I had to read Dan Falchikov’s The new Lib Dem summer campaign is an admission of failure a couple of times to get to grips with the issue. The blogpost topped last week’s LDV Golden Dozen so, presumably, it attracted a decent readership. And so it should.
Dan comments critically on the technocratic and tin-eared nature of the first part of the title of the campaign “A record of delivery”. He rightly argues that it now appears that Clegg and his “frightfully bright” “teenage acolytes” have realized it might be good to tell a better story about the Liberal Democrat agenda for government. Very much as several of his internal critics have been saying he should for the last three years. Better late than never, I guess.
Attention then turns to the second part of the summer campaign: the “Promise of more”. Here the Dan summarizes the core of the promise as follows:
- More deficit reduction – but do it fairly
- Further increase in the personal allowance
- New ‘fair’ rules on immigration
- Write pensioners ‘triple lock’ into law
- Invest more in education
To say that Dan is underwhelmed by this would be to understate the case. He is, it would be fair to say, scathing:
If that’s the best Clegg and his vast team of SPADs can come up with then the game is really up. It’s a pathetic programme that shows he’s run out of ideas going forward. He’s put the party in a place where he’s trashed its past, failed to communicate any positive present and is now outlining a uninspiring, technocratic future (no doubt aligned again with Cameron’s Tories).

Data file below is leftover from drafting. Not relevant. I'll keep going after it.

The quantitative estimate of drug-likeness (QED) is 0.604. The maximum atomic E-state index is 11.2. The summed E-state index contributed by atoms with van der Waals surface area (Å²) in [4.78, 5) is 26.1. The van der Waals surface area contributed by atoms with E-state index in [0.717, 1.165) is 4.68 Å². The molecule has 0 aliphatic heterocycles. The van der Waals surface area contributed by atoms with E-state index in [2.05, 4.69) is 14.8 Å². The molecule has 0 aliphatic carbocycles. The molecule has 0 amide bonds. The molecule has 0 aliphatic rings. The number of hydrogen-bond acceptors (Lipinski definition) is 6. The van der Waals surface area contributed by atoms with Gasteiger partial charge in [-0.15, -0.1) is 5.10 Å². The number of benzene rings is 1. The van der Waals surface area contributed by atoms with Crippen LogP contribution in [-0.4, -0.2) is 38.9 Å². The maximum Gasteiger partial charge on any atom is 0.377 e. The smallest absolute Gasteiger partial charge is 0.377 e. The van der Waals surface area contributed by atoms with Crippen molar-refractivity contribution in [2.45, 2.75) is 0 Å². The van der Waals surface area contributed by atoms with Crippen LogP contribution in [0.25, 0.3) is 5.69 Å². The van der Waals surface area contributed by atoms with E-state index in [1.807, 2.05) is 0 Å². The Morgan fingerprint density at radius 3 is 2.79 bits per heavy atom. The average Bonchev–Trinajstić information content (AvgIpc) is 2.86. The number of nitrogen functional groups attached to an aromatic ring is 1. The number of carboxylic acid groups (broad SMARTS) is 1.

I don’t think I’d go quite that far, but I agree that this campaign doesn’t immediately set the pulse racing. If this were the extent of the ambition of Team Clegg – and it is, after all, the ambition of Team Clegg that matters, rather than any broader policy aspirations the party members might have – then it might indeed be an indication that “the game really is up”.
It is hard to identify anything distinctively radical or liberal about the elements of this campaign, which is odd given the emphasis Clegg rightly lays on such things. You might argue that the continuing centrality of education to the policy agenda is characteristic. Although even here the substance of the “promise” is not, as I understand it, particularly ambitious.
You could read this summer campaign agenda as indicating that Team Clegg has “run out of ideas”. But you could equally read it in other ways.
You could read it as an admission that some of the distinctive things that get liberals very excited – civil liberties, decriminalisation of drugs, constitutional reform, perhaps – are no basis for a platform to engage with the electorate. The focus groups indicate they aren’t the sorts of things to get voters similarly excited. So it is an admission that the party is following rather than leading.
You could read it as saying that the botched attempts at change during the current Parliament – on constitutional reform for example – have put some of the things liberals would dearly like to see happen off the agenda for at least a generation. Or that Euro-advocacy is better kept in the background after May’s series of unfortunate events.
Or you could read it as saying that some of the policies that many Liberal Democrats would like to see promoted are off the agenda because there’s no way Clegg could credibly be the face of a campaign in which they featured, given the Coalition’s record. Making health care or civil liberties the cornerstone of a campaign, for example, would be to invite ridicule. So as long as Clegg is leader the party’s agenda will have to be steered away from areas in which the party is now indelibly associated with regressive or illiberal change as a result of the Coalition’s activities. Differentiation can only go so far before it shades into implausibility.
I don’t know which interpretation is the most accurate. They all indicate a problem. But each is a different type of problem. And it would be good to understand better which problem we’re facing.
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